Rooted: An Australian history of bad language
by Amanda Laugesen
NewSouth, $32.99 pb, 320 pp
‘Bad language’ comes in many forms, but, as the title suggests, the focus of Amanda Laugesen’s new book is on slang and, in particular, swear words. She documents Australia’s long and often troubled love affair with this language, dividing the history into four parts: the earliest English-speaking settlements of the eighteenth and nineteenth centuries; the period of Federation and World War I; the heart of the twentieth century; and the ‘bad language landscape’ of modern Australia. These four time periods highlight Indigenous stories as well as migrant contributions to the diverse swearing vocabulary of Australia.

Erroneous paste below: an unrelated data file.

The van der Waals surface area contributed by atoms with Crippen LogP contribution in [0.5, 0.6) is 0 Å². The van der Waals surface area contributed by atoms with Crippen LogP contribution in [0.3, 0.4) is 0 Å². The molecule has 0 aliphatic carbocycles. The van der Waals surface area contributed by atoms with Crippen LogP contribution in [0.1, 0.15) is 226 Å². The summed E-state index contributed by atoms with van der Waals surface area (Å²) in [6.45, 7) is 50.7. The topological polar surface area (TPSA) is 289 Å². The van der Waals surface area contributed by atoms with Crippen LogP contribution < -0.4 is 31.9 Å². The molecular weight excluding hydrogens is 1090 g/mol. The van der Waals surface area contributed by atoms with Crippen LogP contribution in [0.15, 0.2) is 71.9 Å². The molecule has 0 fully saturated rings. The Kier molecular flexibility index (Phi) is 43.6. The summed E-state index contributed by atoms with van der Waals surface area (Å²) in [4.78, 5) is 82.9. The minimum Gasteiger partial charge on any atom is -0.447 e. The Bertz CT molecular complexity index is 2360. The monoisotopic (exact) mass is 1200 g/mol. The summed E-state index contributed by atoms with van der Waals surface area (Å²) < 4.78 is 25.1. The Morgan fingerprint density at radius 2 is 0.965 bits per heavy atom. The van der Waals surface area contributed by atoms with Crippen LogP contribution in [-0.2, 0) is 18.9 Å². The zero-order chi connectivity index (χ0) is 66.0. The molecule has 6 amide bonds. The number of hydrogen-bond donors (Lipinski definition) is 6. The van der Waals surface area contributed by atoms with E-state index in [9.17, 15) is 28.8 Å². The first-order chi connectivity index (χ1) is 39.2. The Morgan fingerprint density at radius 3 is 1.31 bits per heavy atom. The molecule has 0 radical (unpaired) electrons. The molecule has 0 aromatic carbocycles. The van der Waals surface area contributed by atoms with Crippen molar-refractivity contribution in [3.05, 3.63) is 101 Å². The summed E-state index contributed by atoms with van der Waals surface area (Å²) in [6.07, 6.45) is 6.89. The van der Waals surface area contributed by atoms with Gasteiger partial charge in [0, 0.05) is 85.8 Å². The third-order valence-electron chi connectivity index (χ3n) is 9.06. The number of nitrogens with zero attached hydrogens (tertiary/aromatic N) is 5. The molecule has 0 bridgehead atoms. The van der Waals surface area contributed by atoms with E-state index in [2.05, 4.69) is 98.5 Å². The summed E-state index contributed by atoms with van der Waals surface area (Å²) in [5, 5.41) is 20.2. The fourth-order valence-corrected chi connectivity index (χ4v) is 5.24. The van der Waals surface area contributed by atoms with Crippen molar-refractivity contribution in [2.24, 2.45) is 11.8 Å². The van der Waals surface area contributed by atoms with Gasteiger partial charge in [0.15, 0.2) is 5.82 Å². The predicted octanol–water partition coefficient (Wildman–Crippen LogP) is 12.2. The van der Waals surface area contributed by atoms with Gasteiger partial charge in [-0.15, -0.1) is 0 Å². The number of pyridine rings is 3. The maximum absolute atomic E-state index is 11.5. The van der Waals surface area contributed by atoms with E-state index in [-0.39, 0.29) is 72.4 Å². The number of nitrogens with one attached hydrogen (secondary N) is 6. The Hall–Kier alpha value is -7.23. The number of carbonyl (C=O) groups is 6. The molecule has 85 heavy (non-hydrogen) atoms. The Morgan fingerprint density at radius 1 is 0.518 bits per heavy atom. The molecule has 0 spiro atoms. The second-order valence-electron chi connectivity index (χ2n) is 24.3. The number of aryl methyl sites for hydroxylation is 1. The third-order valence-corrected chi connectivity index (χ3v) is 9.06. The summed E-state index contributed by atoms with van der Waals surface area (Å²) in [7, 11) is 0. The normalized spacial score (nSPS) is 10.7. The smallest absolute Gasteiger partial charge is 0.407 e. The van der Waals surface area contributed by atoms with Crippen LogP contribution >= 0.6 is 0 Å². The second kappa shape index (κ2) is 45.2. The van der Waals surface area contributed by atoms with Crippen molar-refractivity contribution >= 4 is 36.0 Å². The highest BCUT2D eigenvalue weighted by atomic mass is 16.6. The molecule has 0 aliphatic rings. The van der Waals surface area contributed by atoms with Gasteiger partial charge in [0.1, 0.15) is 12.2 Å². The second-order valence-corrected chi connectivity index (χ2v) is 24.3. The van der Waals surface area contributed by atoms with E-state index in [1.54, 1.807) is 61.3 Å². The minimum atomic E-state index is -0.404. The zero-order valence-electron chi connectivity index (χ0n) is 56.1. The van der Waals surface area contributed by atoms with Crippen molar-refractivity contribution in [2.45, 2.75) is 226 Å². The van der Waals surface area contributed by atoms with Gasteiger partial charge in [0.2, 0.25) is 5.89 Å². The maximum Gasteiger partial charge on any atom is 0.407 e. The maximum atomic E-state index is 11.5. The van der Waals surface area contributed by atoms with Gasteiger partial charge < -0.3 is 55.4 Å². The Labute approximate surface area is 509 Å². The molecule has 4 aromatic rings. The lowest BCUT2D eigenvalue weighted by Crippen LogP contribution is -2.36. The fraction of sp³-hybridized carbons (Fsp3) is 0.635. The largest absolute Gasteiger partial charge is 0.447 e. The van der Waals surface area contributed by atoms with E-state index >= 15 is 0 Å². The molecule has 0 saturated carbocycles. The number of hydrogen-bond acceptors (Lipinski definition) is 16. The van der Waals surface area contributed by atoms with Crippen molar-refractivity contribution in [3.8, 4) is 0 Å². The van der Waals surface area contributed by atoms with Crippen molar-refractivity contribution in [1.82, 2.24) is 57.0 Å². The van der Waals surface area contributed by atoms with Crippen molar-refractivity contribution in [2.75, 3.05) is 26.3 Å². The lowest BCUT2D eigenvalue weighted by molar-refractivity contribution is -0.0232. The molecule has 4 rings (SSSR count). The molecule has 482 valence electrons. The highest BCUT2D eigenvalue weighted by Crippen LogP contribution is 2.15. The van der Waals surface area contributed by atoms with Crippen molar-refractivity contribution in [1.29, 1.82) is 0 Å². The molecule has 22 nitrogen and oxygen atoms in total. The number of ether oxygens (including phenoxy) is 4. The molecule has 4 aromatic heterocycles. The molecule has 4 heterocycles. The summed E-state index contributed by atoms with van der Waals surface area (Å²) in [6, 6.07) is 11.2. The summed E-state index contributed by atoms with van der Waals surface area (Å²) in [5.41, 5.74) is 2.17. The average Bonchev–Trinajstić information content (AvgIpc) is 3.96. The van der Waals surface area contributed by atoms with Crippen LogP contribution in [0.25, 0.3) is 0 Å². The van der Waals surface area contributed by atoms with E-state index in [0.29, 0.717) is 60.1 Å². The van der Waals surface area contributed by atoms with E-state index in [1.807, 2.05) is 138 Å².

The distinctive and creative way of speaking explored in Rooted is viewed by many Australians as core to their collective sense of identity. Laugesen shows how characters such as the convict, the digger, and the bushranger came together to shape a society that celebrated larrikinism and bad language. The ‘B-words’ (bloody, bastard, bullshit, and bugger) became the keywords of Australian English – linguistic expressions of cherished ideals such as friendliness, mateship, and anti-authoritarianism.
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